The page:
Louis Armstrong

Louis Armstrong Was Taken in By a Jewish Family as a Boy-Truth!

Louis Armstrong Was Taken in By a Jewish Family as a Boy-Truth!

Summary of eRumor:
An email claims that legendary musician Louis Armstrong was taken in by a Jewish family from Lithuania that encouraged him to play music and bought his first instrument.
The Truth:
Most of these claims about Louis Armstrong’s childhood are true.
Ken Burns dug up most of the details for his documentary, “Jazz,” and they have often been repeated since in aired in 2001.
Louis Armstrong’s parents separated shortly after his birth, and neither played a big role in his life. He lived with his grandmother and dropped out of school in the fifth grade to work, according to his biography, “Louis Armstrong: An Extravagant Life.”
The Karnofskys, a family of Jewish immigrants, hired Louis Armstrong as a delivery boy, but they soon took him under their wing, according to an account by Stanley Karnow, a distant relative of the Karnofskys:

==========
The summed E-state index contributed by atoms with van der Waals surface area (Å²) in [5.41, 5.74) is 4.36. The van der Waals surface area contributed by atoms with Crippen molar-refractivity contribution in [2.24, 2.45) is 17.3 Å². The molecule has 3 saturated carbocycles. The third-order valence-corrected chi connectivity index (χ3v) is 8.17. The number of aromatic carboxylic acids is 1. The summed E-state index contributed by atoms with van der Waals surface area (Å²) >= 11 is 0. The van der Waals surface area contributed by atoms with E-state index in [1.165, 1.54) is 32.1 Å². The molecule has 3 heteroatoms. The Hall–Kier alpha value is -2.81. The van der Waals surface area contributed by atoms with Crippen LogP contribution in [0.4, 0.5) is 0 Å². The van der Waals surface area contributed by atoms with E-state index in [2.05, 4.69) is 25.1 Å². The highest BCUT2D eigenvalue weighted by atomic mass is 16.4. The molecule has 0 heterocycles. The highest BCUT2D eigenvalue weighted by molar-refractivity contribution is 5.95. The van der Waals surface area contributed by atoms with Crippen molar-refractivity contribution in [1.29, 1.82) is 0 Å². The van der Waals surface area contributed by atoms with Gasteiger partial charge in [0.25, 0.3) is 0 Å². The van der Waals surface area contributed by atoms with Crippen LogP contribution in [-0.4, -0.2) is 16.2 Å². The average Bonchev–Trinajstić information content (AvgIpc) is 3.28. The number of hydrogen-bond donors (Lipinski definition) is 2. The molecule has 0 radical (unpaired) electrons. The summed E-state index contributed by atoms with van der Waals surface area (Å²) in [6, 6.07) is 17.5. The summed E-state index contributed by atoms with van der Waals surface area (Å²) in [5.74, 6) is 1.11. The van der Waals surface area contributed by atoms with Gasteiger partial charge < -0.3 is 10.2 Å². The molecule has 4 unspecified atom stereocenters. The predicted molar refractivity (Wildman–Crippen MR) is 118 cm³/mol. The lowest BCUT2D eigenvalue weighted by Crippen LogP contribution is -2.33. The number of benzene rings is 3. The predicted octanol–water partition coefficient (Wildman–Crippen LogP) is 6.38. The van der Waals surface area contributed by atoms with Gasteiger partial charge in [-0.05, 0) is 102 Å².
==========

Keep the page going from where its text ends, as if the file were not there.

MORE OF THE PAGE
“They took him under their wing, fed him a hot meal every evening, lent him five dollars to buy his first cornet. And because they were Jewish, as a gesture of gratitude for their generosity Armstrong wore a Star of David around his neck for the rest of his life. Thus they inadvertently contributed to American culture — and earned at least a measure of immortality.”

Still, there’s no record that the Karnofskys ever adopted Louis Armstrong as their child, as the eRumor claims. Stanley Karnow said that his family felt “somehow related” to Armstrong, but that doesn’t mean they adopted him.
And it’s not clear exactly how much time Louis Armstrong spent with the family, either. He was sent to a home for boys after he got in trouble for shooting a gun in the air on New Years Eve 1912, according to Biography.com:

“There, he received musical instruction on the cornet and fell in love with music. In 1914, the home released him, and he immediately began dreaming of a life making music. While he still had to work odd jobs selling newspapers and hauling coal to the city’s famed red-light district, Armstrong began earning a reputation as a fine blues player. One of the greatest cornet players in town, Joe ‘King’ Oliver, began acting as a mentor to the young Armstrong, showing him pointers on the horn and occasionally using him as a sub.”

Most of the claims made in this email are true, but a few details may be slightly off the mark.